The British worked together with the Jewish settler community and formed armed groups and a British-driven “counterinsurgency force” of Jewish fighters named the Special Night Squads. Inside the Yishuv, the pre-state settler community, arms were furtively imported, and weapons facilities laid out to expand the Haganah, the Jewish paramilitary that later turned into the core of the Israeli armed force. In those three years of revolt, 5,000 Palestinians were killed, 15,000 to 20,000 were injured and 5,600 were detained. 

Jewish leaders announce establishing of Israel in 1948 

In 1948, unable to end the strife, British experts pulled out and Jewish leaders announced the establishing of Israel. Numerous Palestinians protested, and a conflict resulted. Adjoining Arab nations mediated with military power. Countless Palestinians escaped or were driven from their homes in what they call Al Nakba, or “The Catastrophe”. 

Hamas came into being in 1987 

Throughout the years, Israel and Palestine have been involved in a few clashes, some minor, some of disastrous extents that prompted the deaths of thousands. 

In 1987, Hamas or Harakat al-Muqawama al-Islamiya, a political group with military capabilities, was launched by Palestinian cleric Sheik Ahmed Yassin as a political arm of the Muslim Brotherhood, a transnational Sunni Islamist organisation.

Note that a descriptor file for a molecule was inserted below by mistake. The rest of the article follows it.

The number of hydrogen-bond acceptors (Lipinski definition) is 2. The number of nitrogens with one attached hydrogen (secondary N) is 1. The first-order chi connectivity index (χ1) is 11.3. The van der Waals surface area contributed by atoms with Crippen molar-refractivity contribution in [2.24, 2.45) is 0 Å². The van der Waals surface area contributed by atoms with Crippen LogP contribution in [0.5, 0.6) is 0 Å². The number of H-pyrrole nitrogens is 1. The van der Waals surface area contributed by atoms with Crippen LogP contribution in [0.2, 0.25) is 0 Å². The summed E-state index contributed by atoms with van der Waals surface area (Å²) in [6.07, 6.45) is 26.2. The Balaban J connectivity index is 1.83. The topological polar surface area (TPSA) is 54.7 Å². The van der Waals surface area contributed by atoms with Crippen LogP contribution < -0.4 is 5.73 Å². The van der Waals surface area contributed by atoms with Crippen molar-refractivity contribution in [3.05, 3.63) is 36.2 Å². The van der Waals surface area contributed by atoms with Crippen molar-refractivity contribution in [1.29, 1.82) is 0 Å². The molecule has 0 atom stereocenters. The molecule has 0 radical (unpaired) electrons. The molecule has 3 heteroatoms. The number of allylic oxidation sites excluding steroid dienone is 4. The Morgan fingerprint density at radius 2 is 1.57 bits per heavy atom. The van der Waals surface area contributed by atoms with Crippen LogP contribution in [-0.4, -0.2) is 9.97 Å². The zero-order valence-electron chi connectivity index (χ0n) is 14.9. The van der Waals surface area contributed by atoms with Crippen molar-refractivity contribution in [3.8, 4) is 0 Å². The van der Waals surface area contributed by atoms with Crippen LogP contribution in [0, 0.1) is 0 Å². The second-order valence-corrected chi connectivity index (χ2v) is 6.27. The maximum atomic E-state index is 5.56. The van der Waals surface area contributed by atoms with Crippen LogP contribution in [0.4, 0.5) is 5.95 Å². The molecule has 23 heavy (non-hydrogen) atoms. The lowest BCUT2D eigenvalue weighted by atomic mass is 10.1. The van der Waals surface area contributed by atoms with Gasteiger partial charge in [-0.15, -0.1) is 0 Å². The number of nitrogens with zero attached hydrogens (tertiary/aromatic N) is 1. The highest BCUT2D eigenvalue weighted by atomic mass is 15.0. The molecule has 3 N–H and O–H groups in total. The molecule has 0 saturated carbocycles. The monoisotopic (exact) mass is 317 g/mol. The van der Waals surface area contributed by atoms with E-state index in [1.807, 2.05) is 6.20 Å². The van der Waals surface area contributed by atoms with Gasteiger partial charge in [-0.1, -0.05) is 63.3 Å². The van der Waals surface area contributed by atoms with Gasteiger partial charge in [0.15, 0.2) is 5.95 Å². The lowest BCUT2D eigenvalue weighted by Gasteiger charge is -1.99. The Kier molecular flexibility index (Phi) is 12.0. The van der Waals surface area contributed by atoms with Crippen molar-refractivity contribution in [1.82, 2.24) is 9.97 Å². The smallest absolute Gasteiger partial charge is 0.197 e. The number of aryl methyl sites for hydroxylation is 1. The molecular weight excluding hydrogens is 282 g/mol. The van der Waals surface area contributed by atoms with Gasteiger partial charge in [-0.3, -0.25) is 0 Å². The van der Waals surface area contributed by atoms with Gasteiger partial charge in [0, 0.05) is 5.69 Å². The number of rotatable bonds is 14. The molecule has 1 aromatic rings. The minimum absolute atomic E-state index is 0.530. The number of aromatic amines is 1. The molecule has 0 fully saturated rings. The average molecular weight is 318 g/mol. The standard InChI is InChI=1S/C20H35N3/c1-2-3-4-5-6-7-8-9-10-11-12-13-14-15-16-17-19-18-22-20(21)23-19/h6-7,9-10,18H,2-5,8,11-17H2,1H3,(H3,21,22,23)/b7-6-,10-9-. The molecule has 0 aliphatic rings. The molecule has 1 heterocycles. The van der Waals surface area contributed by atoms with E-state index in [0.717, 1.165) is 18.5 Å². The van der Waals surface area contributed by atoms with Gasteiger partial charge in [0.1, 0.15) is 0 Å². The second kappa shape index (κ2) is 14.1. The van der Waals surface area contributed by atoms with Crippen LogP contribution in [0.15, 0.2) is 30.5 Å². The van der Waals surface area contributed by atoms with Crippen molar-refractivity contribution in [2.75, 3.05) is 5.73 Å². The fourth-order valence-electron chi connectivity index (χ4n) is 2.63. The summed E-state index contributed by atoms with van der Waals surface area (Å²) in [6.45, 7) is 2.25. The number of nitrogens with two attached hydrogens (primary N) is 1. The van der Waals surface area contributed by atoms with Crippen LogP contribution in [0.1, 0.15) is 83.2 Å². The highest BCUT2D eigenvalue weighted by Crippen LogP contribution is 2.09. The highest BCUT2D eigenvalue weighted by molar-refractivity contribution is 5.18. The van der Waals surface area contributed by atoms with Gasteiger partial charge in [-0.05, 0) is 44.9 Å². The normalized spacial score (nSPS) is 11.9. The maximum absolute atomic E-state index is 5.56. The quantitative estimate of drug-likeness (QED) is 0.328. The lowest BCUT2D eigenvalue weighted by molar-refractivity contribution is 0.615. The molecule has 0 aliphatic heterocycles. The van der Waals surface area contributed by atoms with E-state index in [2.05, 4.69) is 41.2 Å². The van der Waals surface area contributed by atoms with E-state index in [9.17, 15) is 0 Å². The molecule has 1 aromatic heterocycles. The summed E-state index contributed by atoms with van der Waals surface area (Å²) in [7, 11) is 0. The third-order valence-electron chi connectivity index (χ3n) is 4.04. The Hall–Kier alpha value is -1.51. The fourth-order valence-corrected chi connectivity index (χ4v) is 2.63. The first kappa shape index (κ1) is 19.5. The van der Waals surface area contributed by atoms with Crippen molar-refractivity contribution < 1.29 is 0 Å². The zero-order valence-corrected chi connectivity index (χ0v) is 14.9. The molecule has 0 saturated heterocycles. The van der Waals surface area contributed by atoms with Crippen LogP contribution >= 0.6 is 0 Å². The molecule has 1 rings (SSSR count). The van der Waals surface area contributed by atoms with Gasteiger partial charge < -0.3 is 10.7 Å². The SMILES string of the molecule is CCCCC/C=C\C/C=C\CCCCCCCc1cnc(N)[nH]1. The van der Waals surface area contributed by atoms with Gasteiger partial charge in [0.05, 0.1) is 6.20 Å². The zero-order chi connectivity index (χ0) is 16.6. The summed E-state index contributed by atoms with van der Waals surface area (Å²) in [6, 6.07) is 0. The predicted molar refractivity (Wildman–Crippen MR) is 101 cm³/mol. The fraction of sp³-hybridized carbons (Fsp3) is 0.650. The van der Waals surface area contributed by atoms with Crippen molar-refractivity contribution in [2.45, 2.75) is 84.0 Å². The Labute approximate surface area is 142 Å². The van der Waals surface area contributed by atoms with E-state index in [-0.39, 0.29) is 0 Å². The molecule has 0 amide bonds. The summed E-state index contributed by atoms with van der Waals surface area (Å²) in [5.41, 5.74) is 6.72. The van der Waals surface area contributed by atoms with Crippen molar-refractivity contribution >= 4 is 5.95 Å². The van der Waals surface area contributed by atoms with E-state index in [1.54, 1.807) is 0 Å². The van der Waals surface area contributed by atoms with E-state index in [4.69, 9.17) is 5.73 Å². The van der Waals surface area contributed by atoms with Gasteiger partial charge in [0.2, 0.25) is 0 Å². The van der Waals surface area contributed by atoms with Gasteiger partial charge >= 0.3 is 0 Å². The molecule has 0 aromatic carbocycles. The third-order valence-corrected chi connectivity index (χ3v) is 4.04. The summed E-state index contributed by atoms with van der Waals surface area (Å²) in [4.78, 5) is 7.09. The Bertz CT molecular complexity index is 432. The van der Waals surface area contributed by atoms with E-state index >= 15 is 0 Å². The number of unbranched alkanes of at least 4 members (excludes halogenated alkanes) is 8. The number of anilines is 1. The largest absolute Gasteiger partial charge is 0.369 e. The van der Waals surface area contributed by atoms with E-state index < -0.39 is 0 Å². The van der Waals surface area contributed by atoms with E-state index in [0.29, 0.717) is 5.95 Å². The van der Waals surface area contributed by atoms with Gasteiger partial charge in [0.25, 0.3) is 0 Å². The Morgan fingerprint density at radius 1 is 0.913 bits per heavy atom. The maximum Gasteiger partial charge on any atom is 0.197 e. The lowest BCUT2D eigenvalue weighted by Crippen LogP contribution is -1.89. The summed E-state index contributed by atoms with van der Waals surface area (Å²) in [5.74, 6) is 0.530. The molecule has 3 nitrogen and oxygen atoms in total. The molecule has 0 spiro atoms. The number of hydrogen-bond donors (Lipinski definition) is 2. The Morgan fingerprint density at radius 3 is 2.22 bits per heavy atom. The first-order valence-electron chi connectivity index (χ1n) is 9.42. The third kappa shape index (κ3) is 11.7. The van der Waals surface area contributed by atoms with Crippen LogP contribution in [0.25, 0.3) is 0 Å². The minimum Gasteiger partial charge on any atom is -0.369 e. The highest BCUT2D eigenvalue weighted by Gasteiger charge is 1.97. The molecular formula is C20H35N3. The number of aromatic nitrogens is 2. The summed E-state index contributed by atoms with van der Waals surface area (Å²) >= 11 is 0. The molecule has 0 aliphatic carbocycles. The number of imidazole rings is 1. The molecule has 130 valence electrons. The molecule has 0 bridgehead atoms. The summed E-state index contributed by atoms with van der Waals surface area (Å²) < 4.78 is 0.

The two Palestinian uprisings, or ‘intifadas’, significantly affected Israeli-Palestinian relations, particularly the second, which ended the 1990s peace process and introduced another period of conflict. Both the intifadas had the contribution of Hamas. 

Israel-Palestine relation worsens after July 2000 

U.S. President Bill Clinton convened the Camp David Summit on July 11, 2000, uniting Israeli Prime Minister Ehud Barak and Palestinian Authority Chairman Yasser Arafat for escalated last status negotiations, yet it ended in no stogies, further worsening relations between the two countries. 

Hamas asks West Bank, Arab nations to join fight 

Hamas has approached its warriors in the West Bank and the Arab and Islamic worlds to join the fight against Israel. Considering the most recent conflict, pressures among Israelis and Palestinians in East Jerusalem, Gaza, and the West Bank are high. 

Israel and Egypt maintain tight control over Gaza’s borders with an end goal to keep Hamas from acquiring weapons. This has prompted a humanitarian crisis in Gaza, with many individuals battling to get basic necessities like food and water. 

Palestinians in Gaza and the West Bank claim that they are suffering because of Israeli actions, like the blockade of Gaza, the development of the West Bank barrier, and the obliteration of Palestinian homes. 

Israel fights that it is simply acting to safeguard itself from Palestinian violence, referring to the way Hamas has fired several rockets into an Israeli area and that Palestinian militants have carried out attacks on Israeli civilians.